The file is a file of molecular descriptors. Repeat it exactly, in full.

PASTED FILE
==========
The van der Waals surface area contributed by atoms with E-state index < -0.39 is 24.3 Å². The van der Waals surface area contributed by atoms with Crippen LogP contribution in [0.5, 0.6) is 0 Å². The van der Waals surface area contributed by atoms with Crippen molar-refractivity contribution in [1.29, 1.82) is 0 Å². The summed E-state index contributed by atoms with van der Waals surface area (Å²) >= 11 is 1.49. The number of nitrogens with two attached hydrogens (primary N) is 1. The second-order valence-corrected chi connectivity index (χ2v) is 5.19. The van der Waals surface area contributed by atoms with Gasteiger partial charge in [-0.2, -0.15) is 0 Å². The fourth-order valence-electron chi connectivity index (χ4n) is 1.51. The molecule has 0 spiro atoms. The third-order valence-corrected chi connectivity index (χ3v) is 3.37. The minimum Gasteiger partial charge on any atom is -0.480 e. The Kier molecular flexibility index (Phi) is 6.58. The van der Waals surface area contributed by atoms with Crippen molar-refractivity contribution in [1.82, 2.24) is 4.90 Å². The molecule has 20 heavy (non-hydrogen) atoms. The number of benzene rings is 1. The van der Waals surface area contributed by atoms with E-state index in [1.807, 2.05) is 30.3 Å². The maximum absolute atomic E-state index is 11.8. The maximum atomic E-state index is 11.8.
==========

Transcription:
The van der Waals surface area contributed by atoms with E-state index < -0.39 is 24.3 Å². The van der Waals surface area contributed by atoms with Crippen LogP contribution in [0.5, 0.6) is 0 Å². The van der Waals surface area contributed by atoms with Crippen molar-refractivity contribution in [1.29, 1.82) is 0 Å². The summed E-state index contributed by atoms with van der Waals surface area (Å²) >= 11 is 1.49. The number of nitrogens with two attached hydrogens (primary N) is 1. The second-order valence-corrected chi connectivity index (χ2v) is 5.19. The van der Waals surface area contributed by atoms with Gasteiger partial charge in [-0.2, -0.15) is 0 Å². The fourth-order valence-electron chi connectivity index (χ4n) is 1.51. The molecule has 0 spiro atoms. The third-order valence-corrected chi connectivity index (χ3v) is 3.37. The minimum Gasteiger partial charge on any atom is -0.480 e. The Kier molecular flexibility index (Phi) is 6.58. The van der Waals surface area contributed by atoms with Crippen molar-refractivity contribution in [1.82, 2.24) is 4.90 Å². The molecule has 20 heavy (non-hydrogen) atoms. The number of benzene rings is 1. The van der Waals surface area contributed by atoms with E-state index in [1.807, 2.05) is 30.3 Å². The maximum absolute atomic E-state index is 11.8. The maximum atomic E-state index is 11.8.